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Austria's fresh fragrances

Vienna’s historic association with fragrance is undergoing a renaissance, with designer labels and bespoke perfumers attracting international attention, as Verity Hogan discovers

Verity Hogan
Verity Hogan,

‘There are ingredients in the fragrance that cost more than gold,’ notes Hermann Fankhauser of fashion label Wendy & Jim. The perfume in question, Drop No 01, is one of several new fragrances creating a buzz around Vienna’s scent scene. The city has enjoyed a long association with perfumery and the Habsburg era in particular was known for the production of fine fragrances. Today, the city’s scent options range from historic formulations based on original recipes to modern interpretations of past perfumes and totally original new blends.

Wendy & Jim is a prime example of Vienna’s modern perfumers. The label’s clothing collections for both men and women have caused waves in the Austrian fashion industry and its debut unisex fragrance is similarly distinctive. ‘It has a floral tone that carries you to the deeper notes of the fragrance, where a more earthy, dark and sexy base surrounds you,’ Fankhauser explains. ‘It’s a description that could also apply to our fashion.’

Drop No 01 also stands out from the crowd by being one of the only fragrances on the market to be made from mainly natural and organic ingredients, as well as offering one of the most unusual bottles on the market. The designers partnered historic Austrian porcelain manufacturer Augarten to create an individual bottle modelled on a fox’s skull. ‘When we thought about a bottle we knew it should be a luxurious bottle for a very expensive perfume,’ says Fankhauser. ‘A fox is a beautiful and smart animal and Augarten was the perfect partner for this project – it’s been very successful, we offer four different versions already.’

Blurred lines
In contrast, WienerBlut is one of the fragrance houses blurring the lines between historic and contemporary scents. The label has found great success in adapting imperial-era fragrances to suit a modern audience, although it’s not afraid to break with tradition when necessary. ‘We basically ignore trends and create what we like, usually with a bold innovative twist,’ explains company founder Alexander Lauber. ‘Sometimes historic with a new twist can be much more modern than modern.’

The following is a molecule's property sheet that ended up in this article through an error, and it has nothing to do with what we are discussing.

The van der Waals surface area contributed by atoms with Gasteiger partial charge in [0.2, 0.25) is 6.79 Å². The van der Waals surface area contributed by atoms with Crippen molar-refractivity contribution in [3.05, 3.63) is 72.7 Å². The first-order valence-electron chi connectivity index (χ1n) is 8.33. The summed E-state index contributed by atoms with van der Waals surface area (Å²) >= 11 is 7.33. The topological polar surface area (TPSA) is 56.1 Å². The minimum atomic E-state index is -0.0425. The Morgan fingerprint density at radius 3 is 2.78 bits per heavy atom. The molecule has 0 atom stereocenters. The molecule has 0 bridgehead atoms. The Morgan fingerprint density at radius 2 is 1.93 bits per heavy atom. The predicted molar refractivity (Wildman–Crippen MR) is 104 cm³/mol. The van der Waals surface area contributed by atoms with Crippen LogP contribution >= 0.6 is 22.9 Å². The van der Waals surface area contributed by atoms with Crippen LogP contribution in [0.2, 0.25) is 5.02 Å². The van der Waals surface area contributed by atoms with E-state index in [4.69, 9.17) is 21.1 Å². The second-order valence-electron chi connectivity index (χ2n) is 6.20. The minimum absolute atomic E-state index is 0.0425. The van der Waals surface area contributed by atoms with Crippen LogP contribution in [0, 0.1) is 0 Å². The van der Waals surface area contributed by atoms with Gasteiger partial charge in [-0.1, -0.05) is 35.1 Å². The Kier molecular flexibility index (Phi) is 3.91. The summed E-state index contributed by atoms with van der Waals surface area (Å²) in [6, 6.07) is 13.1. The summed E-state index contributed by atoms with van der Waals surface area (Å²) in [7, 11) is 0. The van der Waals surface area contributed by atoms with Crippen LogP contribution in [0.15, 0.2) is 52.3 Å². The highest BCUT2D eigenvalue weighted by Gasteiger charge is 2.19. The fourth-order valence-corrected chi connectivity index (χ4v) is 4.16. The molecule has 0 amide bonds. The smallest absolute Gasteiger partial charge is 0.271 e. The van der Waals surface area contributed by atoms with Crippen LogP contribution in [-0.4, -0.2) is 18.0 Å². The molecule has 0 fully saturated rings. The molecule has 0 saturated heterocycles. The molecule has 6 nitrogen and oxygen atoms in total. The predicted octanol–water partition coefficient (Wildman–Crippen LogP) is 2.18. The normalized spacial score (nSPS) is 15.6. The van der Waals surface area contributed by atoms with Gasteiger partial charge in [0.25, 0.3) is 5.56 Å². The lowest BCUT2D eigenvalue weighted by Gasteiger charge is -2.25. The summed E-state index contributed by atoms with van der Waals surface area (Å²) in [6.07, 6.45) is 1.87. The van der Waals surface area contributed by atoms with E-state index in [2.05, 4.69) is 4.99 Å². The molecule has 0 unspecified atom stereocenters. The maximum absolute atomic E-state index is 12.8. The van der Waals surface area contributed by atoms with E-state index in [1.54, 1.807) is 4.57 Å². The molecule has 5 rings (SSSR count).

The company’s fragrance series is based on the original Taschentuch-Parfums, some of the most popular perfume recipes of 19th-century Vienna. Each scent is manufactured from the most luxurious raw materials available and is the result of extensive research. Lauber was surprised to find that many historic fragrances were extremely innovative. ‘What I find really interesting is that even with the limited possibilities [of the time], a lot of perfume making was already about telling stories and tapping into dreams and fantasies,’ he says.

Capturing the imagination
In the same way that certain scents capture the popular imagination today, imperial perfumers were also heavily influenced by contemporary trends. ‘During the Belle Époque, when sea bathing became hugely popular, there were dozens of ocean-themed fragrances, even though actual marine accords didn’t exist yet,’ notes Lauber. ‘One of our new fragrances – Sale Marino – is actually dedicated to that era and is inspired by the imperial Austrian Riviera, which today is part of Italy and Croatia. This region is known as the coast of laurels, which is why we feature laurel as a top note.’

WienerBlut’s packaging is subjected to the same attention to detail as its fragrances. The company uses elegant bottles, crafted from high-quality, hand-finished glass and topped with Bakelite caps; labels are applied by hand. ‘The elegance and craftsmanship of our bottles reflects how much thought, time and effort we put into creating each fragrance,’ explains Lauber. ‘Of course, there are slight irregularities when it’s not all done by machines and robots, but that makes the object even more charming – each one is unique.’

Natural chemistry
If you are looking for a truly unique perfume, Yogesh Kumar is one of Vienna’s most talented perfumers and has been creating bespoke scent compositions for the past 23 years. Kumar uses clients’ natural chemistry as a base for his blends and offers four different samples to test over time before the final fragrance is chosen. The result is a scent that perfectly suits the wearer – and one that that they won’t find being worn by anyone else.

Yogesh Kumar, WienerBlut and Wendy & Jim are just a few of the perfumers injecting fresh life into Vienna’s historic fragrance industry. Others include fashion designers such as Lena Hoschek, making their first forays into the field, while historic companies such as JB Filz – which still carries perfumes that date back to 1892 – continue to maintain a strong presence. The city’s scent scene is as strong as ever and looks set to continue that way.



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